Posted by jukkahoo
Today we drink American beer. Anchor Brewing's 2012 Christmas Ale is a very smoky, spicy and wonderfully malty dark ale. Really wintery affair that suites this time of the year more than merrier. It has a sweetly bitter taste that follows up nicely. Good for xmas table and pretty much everywhere. Couple of these should get the evening going on smashingly.
I like K. J. Parker a lot, even though I never finished the first book (Colours in the Steel of the Fencer trilogy) of her/his (those who are in the know, have their lips sealed) I started. I blame the font, which really gets on my nerves in the copy (Orbit) I have. Still, I wanted to like Parker and after I read The Company, I knew s/he was going to be one of those authors I would read everything from now on.
Parker's The Hammer is the real deal. It has some similarities with The Company (an island of industrious free-minded individuals), but I don't think the location is the same. The feel of the two books is still very much the same: rough living, hard working, proper engineering. In The Company pretty much everything that can go wrong, goes. Veterans in look for some peace and quiet and prosperity are dealt really sucky cards and the experiment goes pearshaped. In The Hammer the noble family that rules the island manages to fuck up everything so royally, that their comeuppance is almost deserved one. But only almost, as nobody really deserves what they get.
Very much in the vein Parker writes: strong, problematic main character; really well-thought secondary chars; interesting problems to overcome; added engineering; superior adversary; and lots of history, geography and politics that are not explained, only hinted. I would really like to see a proper map of the world these stories take place, with some historical notes attached.
The Hammer is not without it's problems, but the language Parker uses is just so strong and stark, that I find it impossible to let go. I see more than a hint of Gemmell here, only even more pessimistic so. The eventual fall of the protagonist is always there, Parker does not write comfort fantasy, thems are some cynical fantasy as its best. Recommended with a caution.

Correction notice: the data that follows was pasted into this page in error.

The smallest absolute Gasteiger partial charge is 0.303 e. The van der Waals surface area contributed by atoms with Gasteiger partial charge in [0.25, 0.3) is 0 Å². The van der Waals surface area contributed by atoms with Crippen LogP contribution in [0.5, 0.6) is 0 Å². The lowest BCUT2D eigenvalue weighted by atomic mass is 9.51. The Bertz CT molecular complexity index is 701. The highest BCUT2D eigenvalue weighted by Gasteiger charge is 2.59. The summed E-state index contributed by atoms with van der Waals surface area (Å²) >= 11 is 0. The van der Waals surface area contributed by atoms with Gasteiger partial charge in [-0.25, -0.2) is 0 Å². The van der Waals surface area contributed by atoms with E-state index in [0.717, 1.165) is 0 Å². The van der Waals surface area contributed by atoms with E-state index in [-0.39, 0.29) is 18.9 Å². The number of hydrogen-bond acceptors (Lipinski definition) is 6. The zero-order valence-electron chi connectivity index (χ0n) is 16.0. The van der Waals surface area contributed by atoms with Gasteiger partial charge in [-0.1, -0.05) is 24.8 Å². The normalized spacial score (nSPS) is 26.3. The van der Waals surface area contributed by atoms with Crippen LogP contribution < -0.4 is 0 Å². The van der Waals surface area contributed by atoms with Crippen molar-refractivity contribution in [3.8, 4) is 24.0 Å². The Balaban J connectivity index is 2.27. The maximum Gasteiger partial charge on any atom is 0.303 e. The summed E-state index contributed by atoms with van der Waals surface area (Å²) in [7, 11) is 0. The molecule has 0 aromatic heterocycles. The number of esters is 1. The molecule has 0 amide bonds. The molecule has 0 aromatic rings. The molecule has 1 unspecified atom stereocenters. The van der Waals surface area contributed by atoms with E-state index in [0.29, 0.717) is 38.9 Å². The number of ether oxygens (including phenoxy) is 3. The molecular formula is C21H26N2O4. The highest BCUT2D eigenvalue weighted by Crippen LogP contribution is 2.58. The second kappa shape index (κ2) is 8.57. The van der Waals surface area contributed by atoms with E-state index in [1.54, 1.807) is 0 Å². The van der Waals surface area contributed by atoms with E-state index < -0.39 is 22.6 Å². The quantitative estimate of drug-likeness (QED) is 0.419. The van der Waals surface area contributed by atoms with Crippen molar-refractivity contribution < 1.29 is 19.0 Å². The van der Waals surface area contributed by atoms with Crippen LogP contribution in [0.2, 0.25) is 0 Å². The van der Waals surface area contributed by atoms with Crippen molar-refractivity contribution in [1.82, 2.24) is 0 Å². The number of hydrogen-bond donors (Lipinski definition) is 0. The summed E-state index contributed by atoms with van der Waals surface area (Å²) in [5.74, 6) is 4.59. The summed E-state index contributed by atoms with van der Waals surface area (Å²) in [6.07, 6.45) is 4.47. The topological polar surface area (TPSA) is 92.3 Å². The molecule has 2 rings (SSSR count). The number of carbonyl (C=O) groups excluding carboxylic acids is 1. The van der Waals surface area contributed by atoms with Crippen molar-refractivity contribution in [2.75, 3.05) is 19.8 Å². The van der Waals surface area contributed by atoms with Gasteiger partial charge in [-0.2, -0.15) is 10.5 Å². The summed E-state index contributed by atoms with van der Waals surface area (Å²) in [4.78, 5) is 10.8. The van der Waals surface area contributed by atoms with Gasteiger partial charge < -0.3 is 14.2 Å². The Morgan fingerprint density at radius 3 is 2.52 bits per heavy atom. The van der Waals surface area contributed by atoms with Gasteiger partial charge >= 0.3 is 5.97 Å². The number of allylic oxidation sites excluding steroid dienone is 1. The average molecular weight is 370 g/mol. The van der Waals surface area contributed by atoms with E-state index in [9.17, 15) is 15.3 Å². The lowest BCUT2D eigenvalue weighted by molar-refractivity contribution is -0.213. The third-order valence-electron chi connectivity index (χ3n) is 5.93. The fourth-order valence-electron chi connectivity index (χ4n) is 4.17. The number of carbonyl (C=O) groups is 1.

Tracker (2010) is a New Zealand historical (set in 1903) thriller of a chase of a murderer. Keremea (Temuera Morrison), a Maori gets wrongly accused of killing a British soldier. Van Diemen (Ray WInstone), a recent immigrant Boer gets involved and he sets out go catch the alledged killer. The game is afoot. Catch and release ensues.
This was a really nice little film. Filmed on location in NZ, the look of the land is bare and untouched. Two main actors are terrific, Morrison is suave and open freeminded spirit, while Winstone is a gruff, stoic and determined Boer, a master tracker and commando leader from the 2nd Boer War. Neither of these man love the British, more likely they both hate them, passionately even. The relative low budget of the production shows occasionally, but doesn't take anything away from the strenght of the story and the brilliant display of acting prowess these two men portray. Strong stuff.